FVI e-newsletter – November 2009

Mapping out a new process for the Family Violence Inquiry

Welcome to the first Family Violence Inquiry (FVI) e-newsletter! This is a new initiative for the ALRC and is a way of keeping you up to date with our inquiry progress on a monthly basis.

With the tight timeframe to meet our reporting deadline of 31 July 2010 and given the complexity of the inquiry—involving legal frameworks across the areas of family violence, family law, criminal law, sexual assault, and child protection—we have developed a new approach to the inquiry process. The aim is to streamline the research process while still allowing us to consult widely with the community—a hallmark of ALRC inquiries. We also wanted to acknowledge and build on the substantial work already undertaken by the sector in this area, including the large number of other concurrent inquiries that are underway.

The inquiry is being conducted jointly by the ALRC and the NSWLRC. We are planning to release a Consultation Paper in March 2010 setting out a number of issues and options for reform. It will also call for formal submissions from the community to inform the preparation of a Report with recommendations for reforms. In the lead up to releasing the Consultation Paper, we will undertake a number of more targeted consultation strategies including face to face meetings with key stakeholders around the country and a number of expert forums, as well as attending conferences and seminars addressing these issues. We are also excited to have received support from the Government 2.0 Taskforce to run a pilot online stakeholder consultation (see below) with Women’s Legal Services bodies nationwide, a new form of consultation for the ALRC.

This month in summary

To assist in scoping the inquiry and identifying key issues for consideration, the Family Violence team has conducted consultations in Sydney, Canberra, Brisbane and Adelaide, with Richard Chisholm, the Family Law Council, Australian Institute of Family Studies, legal aid bodies, state DPPs, Violence Against Women Advisory Group, women’s legal services, magistrates and academics. Research is underway and the team will soon expand, with the completion of the ALRC’s other inquiries—into the Royal Commissions Act 1902 (Cth) and secrecy laws. We have already been involved in the Family Violence conference held in Brisbane 1–3 October and will be presenting at the Family Law Forum of the Family Court of Australia in Melbourne on 23 November. Such presentations provide excellent opportunities to draw attention to the FVI and prompt stakeholder engagement and participation.

Issues in focus — Vulnerable Witnesses

Each FVI e-newsletter will highlight an issue in focus and ask you whether you have any views, experience or recommendations in relation to that topic. While many of these focus issues will also be covered in the Consultation Paper, this is an opportunity for you to have input into particular issues as our work progresses.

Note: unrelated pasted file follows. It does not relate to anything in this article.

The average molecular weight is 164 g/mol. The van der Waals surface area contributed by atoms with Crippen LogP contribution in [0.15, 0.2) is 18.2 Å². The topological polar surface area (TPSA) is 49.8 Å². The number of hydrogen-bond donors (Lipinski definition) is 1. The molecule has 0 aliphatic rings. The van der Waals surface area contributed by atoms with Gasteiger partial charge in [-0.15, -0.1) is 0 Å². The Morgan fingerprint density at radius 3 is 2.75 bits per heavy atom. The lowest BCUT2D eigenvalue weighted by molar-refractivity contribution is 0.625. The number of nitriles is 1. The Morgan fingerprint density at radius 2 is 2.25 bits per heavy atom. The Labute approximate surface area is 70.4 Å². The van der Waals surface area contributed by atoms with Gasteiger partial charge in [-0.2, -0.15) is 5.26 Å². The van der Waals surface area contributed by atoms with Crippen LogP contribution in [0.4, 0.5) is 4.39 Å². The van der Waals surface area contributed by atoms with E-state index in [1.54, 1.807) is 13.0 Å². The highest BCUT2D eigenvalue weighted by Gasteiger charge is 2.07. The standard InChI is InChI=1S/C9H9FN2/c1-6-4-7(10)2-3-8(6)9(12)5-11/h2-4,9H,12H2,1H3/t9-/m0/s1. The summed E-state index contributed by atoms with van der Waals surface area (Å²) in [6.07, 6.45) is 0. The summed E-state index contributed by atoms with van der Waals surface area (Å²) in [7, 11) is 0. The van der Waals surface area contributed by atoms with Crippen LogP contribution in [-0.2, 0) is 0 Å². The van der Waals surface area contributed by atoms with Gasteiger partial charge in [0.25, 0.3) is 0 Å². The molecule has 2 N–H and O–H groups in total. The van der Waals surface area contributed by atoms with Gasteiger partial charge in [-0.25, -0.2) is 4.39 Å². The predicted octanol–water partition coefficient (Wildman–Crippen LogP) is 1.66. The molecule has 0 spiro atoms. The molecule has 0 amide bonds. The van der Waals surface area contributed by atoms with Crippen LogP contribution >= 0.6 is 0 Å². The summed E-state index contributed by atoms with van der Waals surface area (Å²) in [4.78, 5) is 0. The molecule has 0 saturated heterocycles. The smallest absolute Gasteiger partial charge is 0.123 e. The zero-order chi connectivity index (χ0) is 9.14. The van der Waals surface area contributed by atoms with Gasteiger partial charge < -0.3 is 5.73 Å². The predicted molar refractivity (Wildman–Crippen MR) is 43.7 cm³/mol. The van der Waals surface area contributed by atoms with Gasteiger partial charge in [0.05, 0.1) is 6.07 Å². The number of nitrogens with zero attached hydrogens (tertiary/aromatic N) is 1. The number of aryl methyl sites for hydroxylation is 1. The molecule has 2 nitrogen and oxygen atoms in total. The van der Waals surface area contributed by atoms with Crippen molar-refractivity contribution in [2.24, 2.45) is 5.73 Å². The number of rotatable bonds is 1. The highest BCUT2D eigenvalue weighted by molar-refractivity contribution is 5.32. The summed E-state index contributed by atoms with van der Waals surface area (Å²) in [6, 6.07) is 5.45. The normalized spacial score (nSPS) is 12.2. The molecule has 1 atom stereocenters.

Most States and Territories have introduced legislative provisions to assist vulnerable witnesses, generally children and people with a cognitive impairment, in giving evidence in sexual assault trials.

Q1:   How frequently are these types of protective measures utilised to assist vulnerable witnesses? Is there any resistance to their use?

Q2: Should the class of vulnerable witnesses be extended to include all victims of sexual assault as is the case in some jurisdictions?

Q3. Should the measures available to assist vulnerable witnesses be available in legal proceedings beyond sexual offences (eg, in other criminal offences where the victim is a child, in domestic or family violence order proceedings, in crimes compensation proceedings)?

Please respond via the online comment form.

The Gov 2.0 Taskforce and the Family Violence Pilot

The Government 2.0 Taskforce was formed in 2008 against a backdrop of increased interest by governments worldwide in the potential of online engagement. Over the years, the ALRC has pioneered methods to make the law reform process as open and consultative as possible, so we are extremely pleased to be receiving funding from the Taskforce to run an online stakeholder consultation pilot, with the technical and strategic support of social business and development consultancy, Headshift.  It is particularly apt that this pilot take place in the context of the Family Violence Inquiry which, in terms of tightened schedules and inter-agency collaboration, requires the ALRC to reconsider and adapt its traditional consultation process.

The Family Violence Pilot will be a small closed online forum that will enable frank and open discussion in a secure online environment between a specific group of stakeholders spread across Australia, about issues relevant to the concerns and experiences of that stakeholder group. The forum will run for 2-3 weeks, beginning next week.

This is an exciting project for the ALRC to be involved in, and we look forward to using findings from the pilot to improve and inform our online consultation practices.